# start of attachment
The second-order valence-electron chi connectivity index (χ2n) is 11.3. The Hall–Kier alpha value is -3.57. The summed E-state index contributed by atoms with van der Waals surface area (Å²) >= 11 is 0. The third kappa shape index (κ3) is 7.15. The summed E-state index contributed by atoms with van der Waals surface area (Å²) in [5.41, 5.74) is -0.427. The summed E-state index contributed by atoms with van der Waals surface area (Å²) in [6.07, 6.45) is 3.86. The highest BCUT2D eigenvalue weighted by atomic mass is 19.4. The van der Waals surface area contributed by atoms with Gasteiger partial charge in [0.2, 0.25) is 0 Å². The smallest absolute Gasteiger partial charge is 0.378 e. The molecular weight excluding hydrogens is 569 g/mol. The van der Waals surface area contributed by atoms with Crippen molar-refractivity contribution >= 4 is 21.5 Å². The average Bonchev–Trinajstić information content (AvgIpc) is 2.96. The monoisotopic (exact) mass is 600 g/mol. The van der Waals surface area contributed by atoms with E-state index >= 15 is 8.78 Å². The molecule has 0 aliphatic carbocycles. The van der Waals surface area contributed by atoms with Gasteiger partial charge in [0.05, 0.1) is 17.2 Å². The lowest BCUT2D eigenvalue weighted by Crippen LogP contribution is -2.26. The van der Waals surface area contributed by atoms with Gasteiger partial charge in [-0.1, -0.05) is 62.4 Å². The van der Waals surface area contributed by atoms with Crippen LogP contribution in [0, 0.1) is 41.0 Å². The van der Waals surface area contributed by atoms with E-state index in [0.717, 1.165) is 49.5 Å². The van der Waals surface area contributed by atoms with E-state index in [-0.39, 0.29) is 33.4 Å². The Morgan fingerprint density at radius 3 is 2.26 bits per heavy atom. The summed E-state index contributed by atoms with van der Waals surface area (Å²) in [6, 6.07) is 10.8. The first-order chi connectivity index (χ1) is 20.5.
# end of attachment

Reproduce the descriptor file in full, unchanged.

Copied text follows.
The second-order valence-electron chi connectivity index (χ2n) is 11.3. The Hall–Kier alpha value is -3.57. The summed E-state index contributed by atoms with van der Waals surface area (Å²) >= 11 is 0. The third kappa shape index (κ3) is 7.15. The summed E-state index contributed by atoms with van der Waals surface area (Å²) in [5.41, 5.74) is -0.427. The summed E-state index contributed by atoms with van der Waals surface area (Å²) in [6.07, 6.45) is 3.86. The highest BCUT2D eigenvalue weighted by atomic mass is 19.4. The van der Waals surface area contributed by atoms with Gasteiger partial charge in [0.2, 0.25) is 0 Å². The smallest absolute Gasteiger partial charge is 0.378 e. The molecular weight excluding hydrogens is 569 g/mol. The van der Waals surface area contributed by atoms with Crippen molar-refractivity contribution >= 4 is 21.5 Å². The average Bonchev–Trinajstić information content (AvgIpc) is 2.96. The monoisotopic (exact) mass is 600 g/mol. The van der Waals surface area contributed by atoms with E-state index >= 15 is 8.78 Å². The molecule has 0 aliphatic carbocycles. The van der Waals surface area contributed by atoms with Gasteiger partial charge in [0.05, 0.1) is 17.2 Å². The lowest BCUT2D eigenvalue weighted by Crippen LogP contribution is -2.26. The van der Waals surface area contributed by atoms with Gasteiger partial charge in [-0.1, -0.05) is 62.4 Å². The van der Waals surface area contributed by atoms with Crippen LogP contribution in [0, 0.1) is 41.0 Å². The van der Waals surface area contributed by atoms with E-state index in [0.717, 1.165) is 49.5 Å². The van der Waals surface area contributed by atoms with E-state index in [-0.39, 0.29) is 33.4 Å². The Morgan fingerprint density at radius 3 is 2.26 bits per heavy atom. The summed E-state index contributed by atoms with van der Waals surface area (Å²) in [6, 6.07) is 10.8. The first-order chi connectivity index (χ1) is 20.5.